Beginning July 5 and continuing through Sept. 6, the Sunday Today section will be devoted to new works of short fiction by 10 of the region’s best writers.
Last summer, we took readers to the fair with stories by the likes of Jess Walter, Sharma Shields, Shann Ray and Polly Buckingham. This year, we’re headed to the lake, with new pieces from writers such as S.M. Hulse, Thom Caraway, Kim Barnes and Paul Lindholdt.
Kicking off the series, as he did last year, is Shawn Vestal. Vestal, a columnist for The Spokesman-Review, who has his first novel coming out next year.
Spirit Lake was quiet at night, vacation homes edging the shore like distant ships. Ambra Zanetti hung her legs from the dock that sat higher above the water than it had the day before. The lake was dropping, the engineers said, because of holes punched in its clay bottom by pilings pounded in 100 years before by the lumber barons.
It used to work. He flipped the switch a few more times. Everything used to work, didn’t it? He scowled at the light switch, then looked around. The sun would be behind the hill in a couple hours. He’d gotten a later start than he would’ve liked and now his left leg ached, nerve pain shooting up into his lumbar region.
In my memory, we approach the lake from the west, tromping hard on a thatch of pine needles that covers everything. CJ says we should go around to avoid the people, but Quinn has a look in his eye, and says going straight down the beach would be quickest.
Beatrice would never have met him if she had not fallen into the lake. She understood that, later, with a clarity that came only with time, their encounter spun over and over in her mind.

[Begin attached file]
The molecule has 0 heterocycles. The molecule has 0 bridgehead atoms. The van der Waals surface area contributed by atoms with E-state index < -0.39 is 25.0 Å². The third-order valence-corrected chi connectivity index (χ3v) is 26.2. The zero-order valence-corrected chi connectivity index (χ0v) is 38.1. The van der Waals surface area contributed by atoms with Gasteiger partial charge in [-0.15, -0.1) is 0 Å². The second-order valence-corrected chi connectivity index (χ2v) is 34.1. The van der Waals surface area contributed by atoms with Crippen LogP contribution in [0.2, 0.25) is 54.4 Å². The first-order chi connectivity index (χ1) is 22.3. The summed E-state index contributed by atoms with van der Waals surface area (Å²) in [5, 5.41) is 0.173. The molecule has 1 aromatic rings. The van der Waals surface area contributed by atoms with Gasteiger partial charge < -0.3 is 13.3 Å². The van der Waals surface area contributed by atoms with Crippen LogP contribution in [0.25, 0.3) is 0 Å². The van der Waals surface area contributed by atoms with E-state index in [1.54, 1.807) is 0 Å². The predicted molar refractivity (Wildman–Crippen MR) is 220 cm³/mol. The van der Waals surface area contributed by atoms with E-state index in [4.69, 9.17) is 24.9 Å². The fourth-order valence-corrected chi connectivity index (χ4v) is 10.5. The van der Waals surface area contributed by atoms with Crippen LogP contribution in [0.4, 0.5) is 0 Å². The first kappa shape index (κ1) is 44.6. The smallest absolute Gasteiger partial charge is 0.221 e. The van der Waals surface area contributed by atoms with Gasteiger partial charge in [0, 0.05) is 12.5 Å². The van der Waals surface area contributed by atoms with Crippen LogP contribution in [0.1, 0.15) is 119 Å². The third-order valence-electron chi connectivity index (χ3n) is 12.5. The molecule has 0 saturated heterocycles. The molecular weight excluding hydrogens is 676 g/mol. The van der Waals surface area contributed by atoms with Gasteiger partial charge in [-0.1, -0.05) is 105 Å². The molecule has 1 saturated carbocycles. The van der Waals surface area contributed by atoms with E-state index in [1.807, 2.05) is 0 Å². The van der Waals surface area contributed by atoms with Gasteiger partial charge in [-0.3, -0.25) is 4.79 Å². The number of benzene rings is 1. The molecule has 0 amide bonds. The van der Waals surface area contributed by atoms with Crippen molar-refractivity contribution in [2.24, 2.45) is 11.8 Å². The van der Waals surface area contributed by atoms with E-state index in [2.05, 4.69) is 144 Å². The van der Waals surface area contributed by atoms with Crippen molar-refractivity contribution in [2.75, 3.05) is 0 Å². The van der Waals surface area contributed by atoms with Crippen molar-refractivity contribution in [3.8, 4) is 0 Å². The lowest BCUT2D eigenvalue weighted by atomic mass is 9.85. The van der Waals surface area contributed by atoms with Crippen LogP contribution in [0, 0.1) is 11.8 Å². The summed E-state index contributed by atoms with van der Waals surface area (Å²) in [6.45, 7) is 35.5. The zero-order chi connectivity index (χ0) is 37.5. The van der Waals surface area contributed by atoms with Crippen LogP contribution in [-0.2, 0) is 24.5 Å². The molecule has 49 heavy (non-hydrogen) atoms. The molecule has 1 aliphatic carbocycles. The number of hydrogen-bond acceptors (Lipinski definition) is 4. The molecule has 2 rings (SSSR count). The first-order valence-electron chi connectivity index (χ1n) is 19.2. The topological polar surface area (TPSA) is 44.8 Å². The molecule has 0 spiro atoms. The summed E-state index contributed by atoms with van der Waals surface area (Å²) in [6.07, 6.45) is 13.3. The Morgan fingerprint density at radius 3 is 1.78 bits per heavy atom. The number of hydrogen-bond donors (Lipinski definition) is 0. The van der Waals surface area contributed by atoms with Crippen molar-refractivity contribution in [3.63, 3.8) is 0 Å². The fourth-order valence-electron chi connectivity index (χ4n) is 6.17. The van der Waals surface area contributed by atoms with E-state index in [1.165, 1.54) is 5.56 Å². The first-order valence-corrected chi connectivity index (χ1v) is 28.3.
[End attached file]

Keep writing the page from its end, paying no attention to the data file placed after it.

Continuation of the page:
But she had fallen in. One moment kneeling at the edge of the pier, her attention caught by the strange silver vines floating just beneath the surface, like octopus tentacles, the next losing her balance and toppling head first into Goose Lake.
Where the road dead-ends, a man and boy are casting lines. “Any luck?” I ask, my elbow out the car window as if to test the breeze. The creek is cloudy, the day overcast. “Just a few squaws.” The father frowns and turns back to casting.
“He means squawfish,” I explain to my son Carl. We bump across the gravel lot to the boat-launch. Feds renamed the squawfish a pikeminnow years ago, but change comes slow in these far parts. Pikeminnows are still trash fish. The state pays bounties for their heads. Everyone wants to catch and devour more trout.
Not just because your body is beautiful but because of how you use it to slide through the water, the way your hairline crests the surface, hands reaching forward from strong shoulders, the pull of the submerged hourglass, he watches you. He critiques and corrects and sometimes you feel you can’t do anything – even the easiest of things – right.
“Just jump,” said the girl. “What are you afraid of?” A golden trail danced on the water in the morning sun, blinding Callum where he watched the other two from the upper trail. The silhouette of the boy shook a little where it perched on the edge of the cliff above Blackbird Lake. The shadow of the girl stood on a boulder nearby.
Hardly anyone was on the lake this early. A couple fishermen in aluminum boats, a solitary kayaker near the far shore. And Cal, in the canoe he’d bought at the local outdoor supply’s ding ’n’ dent sale a few years back. It was blue, which he’d heard was bad luck, but it’d been 50 bucks cheaper than the green ones.
In those days, our daughter would bang her head on the floor. She would bite us, hold her breath until her face purpled like a blood blister. Her shrieks would pierce the neighborhood, carry outward into other neighborhoods, into downtown Spokane and over to Idaho and Montana, Seattle and Canada, up and out of the atmosphere, all the way to the former planet of Pluto.